Gift Card Fraud – How it’s Perpetrated and How to Avoid It
Gift Card fraud may not be as widespread as credit card fraud. However, it is on the rise and has been in the news. A recent headline is the class action lawsuit filed against Walmart.* According to Brigette Honaker, Top Class Actions, the Walmart class action claims “the company refuses to compensate their customers after criminals steal gift card information and use the funds.” It also alleges Walmart “refuses to take steps to prevent fraud and gift card scams by securing their gift cards and checking for signs of manipulation at the time of purchase.” This litigation is certainly a wake-up call for merchants to protect their gift cards or be held accountable.
Cybercriminals have capitalized on merchants prioritizing ease of purchase and profits over security. By offering a frictionless experience merchants have left themselves vulnerable to fraud. Furthermore, gift cards are not held to the same anti-fraud standards as credit and debit cards which leaves them more susceptible. Lastly, as gift card sales have shifted from plastic to digital, and in store to online, the fraud has shifted as well. This article provides an overview of gift card fraud and ways to combat it.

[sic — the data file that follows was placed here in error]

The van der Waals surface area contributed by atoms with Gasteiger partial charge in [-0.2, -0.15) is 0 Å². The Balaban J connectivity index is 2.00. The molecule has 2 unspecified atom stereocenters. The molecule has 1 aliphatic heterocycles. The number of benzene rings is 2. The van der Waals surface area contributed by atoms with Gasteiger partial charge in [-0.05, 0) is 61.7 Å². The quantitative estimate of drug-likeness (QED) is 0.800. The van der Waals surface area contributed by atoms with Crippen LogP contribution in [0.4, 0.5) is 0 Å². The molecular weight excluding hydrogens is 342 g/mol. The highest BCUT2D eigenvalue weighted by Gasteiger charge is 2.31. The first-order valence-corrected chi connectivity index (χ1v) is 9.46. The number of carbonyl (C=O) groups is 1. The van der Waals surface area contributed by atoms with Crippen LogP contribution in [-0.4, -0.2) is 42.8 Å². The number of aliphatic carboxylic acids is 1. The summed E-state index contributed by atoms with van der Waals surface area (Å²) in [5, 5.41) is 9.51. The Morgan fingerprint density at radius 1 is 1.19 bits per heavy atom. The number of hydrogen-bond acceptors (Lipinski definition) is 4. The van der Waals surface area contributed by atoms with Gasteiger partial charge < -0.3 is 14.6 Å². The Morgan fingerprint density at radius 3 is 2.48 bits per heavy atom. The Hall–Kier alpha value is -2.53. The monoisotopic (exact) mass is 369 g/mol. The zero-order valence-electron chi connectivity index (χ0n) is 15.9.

In Store Gift Card Fraud
The major types of gift card fraud that occur in store are scratch off and return scams. Scratch off scams involve removing the scratch off covers over the pin numbers on the backs of cards, copying the card information, then applying new scratch off covers. The fraudsters receive alerts when the gift cards are activated via automated software that they set up to monitor online balance checkers. Then they drain the funds before recipients have a chance to redeem the gift cards. Retailers are moving away from scratch offs to combat this scheme. Merchants need to protect gift card numbers and store gift cards in more secure locations to make them less accessible.
Return scams occur when people steal merchandise from stores then return it. The refunds are often given on gift cards. While this isn’t gift card fraud per se, gift cards are being utilized in this fraud scheme so it is worth noting.
Online Gift Card Fraud
Most fraudsters skip the trips to stores and target online gift card balance checkers. Merchants sell either or both physical and digital gift cards online. Anna Westelius, Distil Networks, provides a description of the GiftGhostBot which gives an accurate account of how online gift card fraud is perpetrated. She stated “Fraudsters are using automation to test a rolling list of potential account numbers and requesting the balance. If the balance is provided, the bot operator knows that the account number exists and contains funds. Armed with that information, the account number can be used to purchase goods, or sold on the dark web for a fee. For a cyber thief, the beauty of stealing money from gift cards is that it is typically anonymous and untraceable once stolen.” Online balance checkers can be a weak link without security measures such as CAPTCHA, pin numbers and activity monitoring. Merchants should avoid using sequential numbering of gift cards as well.
Digital Gift Card Fraud